If we take a step back, the first tier of professional response is really the 9-1-1 communications center which applies a criteria-based assessment to send resources and when appropriate deliver lifesaving instructions over the phone. The EMTs are the next tier and are truly some of the best EMTs in the world. They arrive first to the scene and are experts at patient assessment and basic life support. These initial steps are critical in identifying and treating illness, and enable the next tier – the paramedics – to efficiently deliver critical-care interventions that can stabilize patients and sustain them to the hospital. In each instance, the preceding tier “sets the table” for the subsequent tier. If any of these stakeholders comes up short, the next steps for the patient will suffer. Because of this true interdependence, each tier is continuously accountable as part of the teamwork required to achieve optimal patient outcomes.

People often talk about “world-famous Medic One.” Can you explain what is meant by Medic One?

I think some of what constitutes Medic One is described by the aforementioned team approach. But if we trace it back to its roots, Medic One began almost 50 years ago when public service joined forces with traditional medicine – Chief Gordon Vickery of the Seattle Fire Department and Dr. Len Cobb of the University of Washington and Harborview – moved forward with their vision to provide the citizens of King County with the very best prehospital emergency care.  Their plan was to bring together the Fire Department model of operational excellence with the medical model of clinical assessment and health outcomes. This strategy leverages operational excellence but takes it one step further to determine how operations and critical decision making affect clinical outcomes and ultimately impact the public’s health. The Medic One model critically examines the who, what, why, how, and when of operations to understand if and how to improve the patient’s outcome. We make no assumptions and challenge one another to think about what’s next – how can we as a system get better?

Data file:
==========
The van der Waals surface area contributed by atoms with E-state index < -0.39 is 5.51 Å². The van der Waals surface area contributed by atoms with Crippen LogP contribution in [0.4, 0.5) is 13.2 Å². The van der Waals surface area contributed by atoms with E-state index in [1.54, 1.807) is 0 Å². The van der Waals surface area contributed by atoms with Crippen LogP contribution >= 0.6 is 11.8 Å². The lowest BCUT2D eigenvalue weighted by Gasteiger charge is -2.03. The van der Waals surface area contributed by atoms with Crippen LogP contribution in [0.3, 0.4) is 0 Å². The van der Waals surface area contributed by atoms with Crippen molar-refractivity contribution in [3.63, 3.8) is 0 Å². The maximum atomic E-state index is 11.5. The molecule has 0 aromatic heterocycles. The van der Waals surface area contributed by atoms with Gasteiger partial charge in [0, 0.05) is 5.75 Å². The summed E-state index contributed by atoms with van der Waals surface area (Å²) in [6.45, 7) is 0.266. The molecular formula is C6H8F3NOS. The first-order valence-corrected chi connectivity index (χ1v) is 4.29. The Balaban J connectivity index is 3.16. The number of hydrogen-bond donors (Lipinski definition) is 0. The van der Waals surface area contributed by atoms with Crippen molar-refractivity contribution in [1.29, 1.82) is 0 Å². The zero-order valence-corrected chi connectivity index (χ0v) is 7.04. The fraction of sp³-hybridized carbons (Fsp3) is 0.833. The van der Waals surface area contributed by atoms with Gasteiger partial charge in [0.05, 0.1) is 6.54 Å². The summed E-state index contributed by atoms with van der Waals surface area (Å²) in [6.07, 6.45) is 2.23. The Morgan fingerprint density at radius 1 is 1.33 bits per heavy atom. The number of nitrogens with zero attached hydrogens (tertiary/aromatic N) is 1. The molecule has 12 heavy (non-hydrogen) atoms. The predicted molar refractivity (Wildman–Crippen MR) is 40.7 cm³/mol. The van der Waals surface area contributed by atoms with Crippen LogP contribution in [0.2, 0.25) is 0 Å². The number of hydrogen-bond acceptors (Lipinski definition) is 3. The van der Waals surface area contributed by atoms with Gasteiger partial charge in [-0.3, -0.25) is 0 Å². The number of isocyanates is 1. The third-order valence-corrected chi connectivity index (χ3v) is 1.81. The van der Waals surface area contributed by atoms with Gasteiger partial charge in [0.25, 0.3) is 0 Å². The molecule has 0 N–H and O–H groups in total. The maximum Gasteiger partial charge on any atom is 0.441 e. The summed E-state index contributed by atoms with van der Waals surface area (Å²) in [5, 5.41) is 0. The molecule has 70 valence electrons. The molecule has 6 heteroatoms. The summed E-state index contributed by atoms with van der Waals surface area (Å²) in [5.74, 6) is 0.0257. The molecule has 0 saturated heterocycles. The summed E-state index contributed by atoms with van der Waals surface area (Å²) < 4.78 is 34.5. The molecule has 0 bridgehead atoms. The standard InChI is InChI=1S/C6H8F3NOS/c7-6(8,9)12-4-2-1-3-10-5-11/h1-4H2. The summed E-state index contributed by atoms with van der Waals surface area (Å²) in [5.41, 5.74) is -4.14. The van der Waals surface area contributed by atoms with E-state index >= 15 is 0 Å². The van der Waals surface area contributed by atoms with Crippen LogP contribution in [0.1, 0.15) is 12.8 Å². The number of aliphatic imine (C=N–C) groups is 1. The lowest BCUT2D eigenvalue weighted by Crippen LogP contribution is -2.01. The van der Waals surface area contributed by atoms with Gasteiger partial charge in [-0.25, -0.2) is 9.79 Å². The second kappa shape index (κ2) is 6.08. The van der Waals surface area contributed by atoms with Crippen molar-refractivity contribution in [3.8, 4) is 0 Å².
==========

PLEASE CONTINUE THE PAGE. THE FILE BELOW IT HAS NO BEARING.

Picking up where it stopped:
Can you provide some examples?

Certainly, there is our core metric condition of cardiac arrest resuscitation. We have long been committed to measuring and improving how we care for persons suffering cardiac arrest. Cardiac arrest is a condition that is almost always fatal without a coordinated and expert emergency response. Resuscitation from cardiac arrest is one of the most difficult scenarios that challenges each operational stakeholder (lay citizen, dispatch, law enforcement, EMT, paramedic, and hospital) to be at their best. Each of these resuscitation participants has a formative role that has evolved over time.

We have learned so much by evaluating all the details of care and clinical outcomes.  The advances in understanding have translated over many years of effort to outstanding survival. Each year in King County, over 200 persons are successfully resuscitated from clinical death to return to a full life – most returning home ready to regain full health.  Few systems in the world can rival this success. And yet, the King County system must strive to get better.